Less Breath: Better Health? (Mouth Breathing vs. Nasal Breathing)


The following is the transcript for the video by the same name on my channel “What I’ve Learned
,” originally posted on April 12th, 2017.

The hit Netflix series “Stranger Things” has done a great service to its viewers. While it has an excellent story with a good sense of mystery, humor, horror and a loveable cast, what I’m talking about is…

Mike to Eleven: “mouthbreather – y’know, a dumb person?”

This phrase actually only comes up 3 times, but hopefully it made viewers more aware of how they are breathing throughout the day. As the character Will Mike explains, Mouth Breather refers to a “dumb person,”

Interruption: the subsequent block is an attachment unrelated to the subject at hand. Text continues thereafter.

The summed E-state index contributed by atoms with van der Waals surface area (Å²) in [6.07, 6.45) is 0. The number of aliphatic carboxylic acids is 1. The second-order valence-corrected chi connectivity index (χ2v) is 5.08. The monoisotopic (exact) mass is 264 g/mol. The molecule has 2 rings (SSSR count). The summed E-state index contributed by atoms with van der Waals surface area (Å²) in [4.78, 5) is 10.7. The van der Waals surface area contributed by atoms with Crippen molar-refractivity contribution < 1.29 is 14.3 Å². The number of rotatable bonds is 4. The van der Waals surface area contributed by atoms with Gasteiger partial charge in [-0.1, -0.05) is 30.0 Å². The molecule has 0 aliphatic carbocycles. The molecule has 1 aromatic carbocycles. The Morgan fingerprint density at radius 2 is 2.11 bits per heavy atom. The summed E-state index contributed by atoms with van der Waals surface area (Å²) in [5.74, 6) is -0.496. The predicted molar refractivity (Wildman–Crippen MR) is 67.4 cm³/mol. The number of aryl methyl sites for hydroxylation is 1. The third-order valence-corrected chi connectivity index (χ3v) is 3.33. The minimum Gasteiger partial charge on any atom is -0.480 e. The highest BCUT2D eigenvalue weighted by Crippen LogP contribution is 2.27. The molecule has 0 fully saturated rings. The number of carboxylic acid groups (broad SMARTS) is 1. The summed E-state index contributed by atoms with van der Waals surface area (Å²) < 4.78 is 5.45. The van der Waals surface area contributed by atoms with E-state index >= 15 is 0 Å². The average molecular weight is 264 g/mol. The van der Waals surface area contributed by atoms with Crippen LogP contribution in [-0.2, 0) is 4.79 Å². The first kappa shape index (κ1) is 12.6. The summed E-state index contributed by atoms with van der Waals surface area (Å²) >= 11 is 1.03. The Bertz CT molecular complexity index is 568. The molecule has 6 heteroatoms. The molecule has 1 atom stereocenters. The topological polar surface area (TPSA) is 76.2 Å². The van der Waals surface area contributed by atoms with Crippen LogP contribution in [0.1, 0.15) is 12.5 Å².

But is it because leaving your mouth open just looks dumb or you could say the person is dumb for not being aware of their own face, or does breathing through the mouth actually decrease intelligence somehow? Actually, there is evidence that simply taking air into the mouth rather than the nose can result in reduced IQ.

A systematic review of medical literature done by the Federal University Sergipe in Brazil found that after applying certain criteria Overall, 80% of the articles showed a higher incidence of learning disabilities among mouth breathers,” concluding that “This systematic review has shown that mouth breathers are more likely to have learning difficulties than nasal breathers.”